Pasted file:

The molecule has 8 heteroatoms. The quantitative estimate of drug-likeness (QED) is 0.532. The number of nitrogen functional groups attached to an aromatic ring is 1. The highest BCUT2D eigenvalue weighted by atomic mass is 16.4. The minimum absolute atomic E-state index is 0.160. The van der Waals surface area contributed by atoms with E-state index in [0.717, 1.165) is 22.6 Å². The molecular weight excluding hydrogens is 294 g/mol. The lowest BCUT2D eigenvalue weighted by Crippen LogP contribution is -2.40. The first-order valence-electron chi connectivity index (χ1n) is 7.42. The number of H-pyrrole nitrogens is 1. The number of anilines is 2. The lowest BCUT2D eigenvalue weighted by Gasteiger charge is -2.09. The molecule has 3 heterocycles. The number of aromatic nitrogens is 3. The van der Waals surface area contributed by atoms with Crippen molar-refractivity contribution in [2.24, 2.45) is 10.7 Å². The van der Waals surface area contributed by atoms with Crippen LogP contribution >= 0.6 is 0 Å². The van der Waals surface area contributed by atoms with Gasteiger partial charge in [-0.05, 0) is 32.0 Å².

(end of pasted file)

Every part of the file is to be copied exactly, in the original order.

The molecule has 8 heteroatoms. The quantitative estimate of drug-likeness (QED) is 0.532. The number of nitrogen functional groups attached to an aromatic ring is 1. The highest BCUT2D eigenvalue weighted by atomic mass is 16.4. The minimum absolute atomic E-state index is 0.160. The van der Waals surface area contributed by atoms with E-state index in [0.717, 1.165) is 22.6 Å². The molecular weight excluding hydrogens is 294 g/mol. The lowest BCUT2D eigenvalue weighted by Crippen LogP contribution is -2.40. The first-order valence-electron chi connectivity index (χ1n) is 7.42. The number of H-pyrrole nitrogens is 1. The number of anilines is 2. The lowest BCUT2D eigenvalue weighted by Gasteiger charge is -2.09. The molecule has 3 heterocycles. The number of aromatic nitrogens is 3. The van der Waals surface area contributed by atoms with Crippen molar-refractivity contribution in [2.24, 2.45) is 10.7 Å². The van der Waals surface area contributed by atoms with Crippen LogP contribution >= 0.6 is 0 Å². The van der Waals surface area contributed by atoms with Gasteiger partial charge in [-0.05, 0) is 32.0 Å².